The Crying Girl

La Niña Llorando

The beach was clear, the sea calm. Light waves toppled and rolled over one another, the crystal, blue waters transcending into an awaiting array of wet, brown sands. Slightly further up, those sands became a bright gold with rays of fierce heat searing upon the sun-blasted ‘playas de Tela’. I lugged myself slowly – lethargically even, through the sea water, which arrived at my knees from where I paddled. Gazing across the beach I took in the scenery. Tropical in every sense, from the landscape to the travelling sounds of music, this exotic scene captured the imagination of a passing writer. That passer-by being myself – needless to say. From the Buccaneers of the 16th and 17th centuries who roamed these coasts, operating from the Bay whilst plotting their moves against Spanish galleons to drunken couples ‘getting one off’ during the nightlong celebrations of present day Semana Santa – this beach has undoubtedly seen it all. ‘Que locura’ as they’d say here. ‘What a crazy thing’.

I came up against a river, which itself runs all the way from the sea mouth and then up into the surrounding mountains behind Tela. I stood watching it, deep, murky water whose depth was impossible to gage. Could I cross it without having to swim? It’s not that I can’t swim, I just don’t like getting wet unnecessarily. My brother (a swimming champion himself) used to call me ‘Catty’ as Cats prefer not to get wet either. Suddenly though, a giant fish emerged from out of the dark depths and breezed across the shallows rising up into the surface as if to greet me. It appeared to look like a large Catfish. I noticed it’s whiskers yet I believe that ‘barbules’ is the correct word. Formed with a stocky body, it must have been as large as my entire torso if not with my head included as well. “Esos son peligrosos maje” someone here once told me. These were apparently dangerous. The question now was would I want to cross it? Be it paddling or swimming. I stood around like a tit for a few minutes. Contemplating the exercise.

Finally, I noticed some children approaching from the other side. They simply walked across a stretch of high sands which I hadn’t previously noticed. They were Garifuna. Black people of West African/Amerindian ethnicity; a recognised indigenous peoples of the Honduras Caribbean coast. These children wandered about the beaches selling ‘pan de coco’. Coconut bread. Poorly clothed, weatherbeaten in their faces and sweating from the exploit, the niños moved towards me. They were a boy and two girls. One was crying. She appeared most upset.

Disculpa… usted ha visto una cartera?” The other girl looked up and me asked me with a face full of hope. They wondered if I’d seen a wallet. “No… pues como se parece?” I asked them how it looked. The crying girl wiped her tears and described it. I had only asked because I couldn’t just say ‘no’. I hadn’t seen anything resembling a wallet – unfortunately. The poor, little girl was most distraught.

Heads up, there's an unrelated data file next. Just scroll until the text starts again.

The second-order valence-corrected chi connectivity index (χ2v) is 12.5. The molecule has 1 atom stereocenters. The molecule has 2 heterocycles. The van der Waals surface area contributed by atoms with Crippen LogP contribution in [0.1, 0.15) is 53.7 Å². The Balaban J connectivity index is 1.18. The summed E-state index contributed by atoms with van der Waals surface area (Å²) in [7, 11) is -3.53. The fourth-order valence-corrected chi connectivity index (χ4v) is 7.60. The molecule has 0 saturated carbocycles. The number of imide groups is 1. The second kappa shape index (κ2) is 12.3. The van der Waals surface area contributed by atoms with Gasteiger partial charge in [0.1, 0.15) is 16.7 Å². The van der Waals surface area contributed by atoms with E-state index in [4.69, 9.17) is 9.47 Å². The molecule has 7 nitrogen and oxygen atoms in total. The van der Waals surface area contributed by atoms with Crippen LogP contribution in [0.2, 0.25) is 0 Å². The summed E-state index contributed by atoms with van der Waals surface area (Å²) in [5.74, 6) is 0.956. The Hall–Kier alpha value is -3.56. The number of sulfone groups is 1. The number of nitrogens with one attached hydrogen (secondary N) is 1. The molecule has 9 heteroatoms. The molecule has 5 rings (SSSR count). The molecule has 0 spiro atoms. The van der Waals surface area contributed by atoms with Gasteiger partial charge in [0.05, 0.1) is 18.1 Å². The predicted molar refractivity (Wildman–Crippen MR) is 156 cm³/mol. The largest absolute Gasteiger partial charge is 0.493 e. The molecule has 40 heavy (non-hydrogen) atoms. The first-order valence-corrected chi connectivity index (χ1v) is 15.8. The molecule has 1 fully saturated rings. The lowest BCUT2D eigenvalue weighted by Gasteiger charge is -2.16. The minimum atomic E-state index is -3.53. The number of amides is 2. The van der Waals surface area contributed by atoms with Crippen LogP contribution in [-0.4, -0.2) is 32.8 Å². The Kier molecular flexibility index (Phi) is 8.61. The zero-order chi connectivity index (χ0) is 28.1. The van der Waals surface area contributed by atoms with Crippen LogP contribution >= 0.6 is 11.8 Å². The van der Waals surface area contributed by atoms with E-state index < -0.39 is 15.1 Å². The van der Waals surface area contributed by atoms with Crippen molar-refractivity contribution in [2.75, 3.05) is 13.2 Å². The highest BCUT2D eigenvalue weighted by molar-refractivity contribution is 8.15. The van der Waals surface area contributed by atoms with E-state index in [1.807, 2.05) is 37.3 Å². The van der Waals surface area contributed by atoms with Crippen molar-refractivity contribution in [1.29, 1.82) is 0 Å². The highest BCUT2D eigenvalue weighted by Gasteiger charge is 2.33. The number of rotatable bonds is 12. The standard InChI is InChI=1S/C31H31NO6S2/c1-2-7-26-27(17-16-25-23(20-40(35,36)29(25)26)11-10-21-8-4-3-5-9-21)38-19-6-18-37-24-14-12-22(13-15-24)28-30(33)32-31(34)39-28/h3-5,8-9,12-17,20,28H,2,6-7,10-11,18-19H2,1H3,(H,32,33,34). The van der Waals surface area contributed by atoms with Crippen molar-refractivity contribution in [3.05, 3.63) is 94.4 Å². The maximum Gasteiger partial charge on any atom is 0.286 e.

Ay no… me van a pegar. Mi mamá va a estar tan enojada conmigo, hoy si me van a gastigar” the girl wailed. I instantly felt terrible. She told me how they’d hit me her, that her mum was going to be very angry and punish her for obviously losing the wallet.

Pucha, lo siento pero no la he visto chica…” I told her I hadn’t seen it.

Había treinta pesos allí” she continued. The girl was crying for a lost thirty pesos. A Pound. She had lost what converts into British money as £1.00 exactly. Back in England, I’d toss a Pound into the gutter. It’s worth jack shit. The sheer, miserable poverty that grips this beautiful country was slapping me right in the face, reminding me abruptly that I was the young white man here, someone who didn’t have to be beaten, punished and made to cry over the price of a measly Pound. Thirty pesos would have been what they’d sold that day, it could have fed their whole family.

Lo siento, pero usted no anda treinta pesos allí?” The little girl asked if I had thirty pesos to give. I didn’t. I wasn’t carrying money. Emptying my pockets I showed them. “Miren. Solo ando mis llaves y el celular”. My phone and keys I had, nothing else.

Bueno, gracias… que le vaya bien” she said. They wished me well even, before heading off on their trek. I felt sorry for her, who knows what lay await for when she saw her mother later on. I know that sometimes children are taught to play shams on people yet from her tears and her friend’s worried faces it was clear. No child could act as well as that. She would be in trouble later on despite the accident that it was – her losing the wallet.

I decided to head home. The palms swayed, the seabirds swarmed above. I plotted through the sand, thinking about the little girl, struggling to feed herself and her family in this mesmerising, tropical paradise. It simply wasn’t right…

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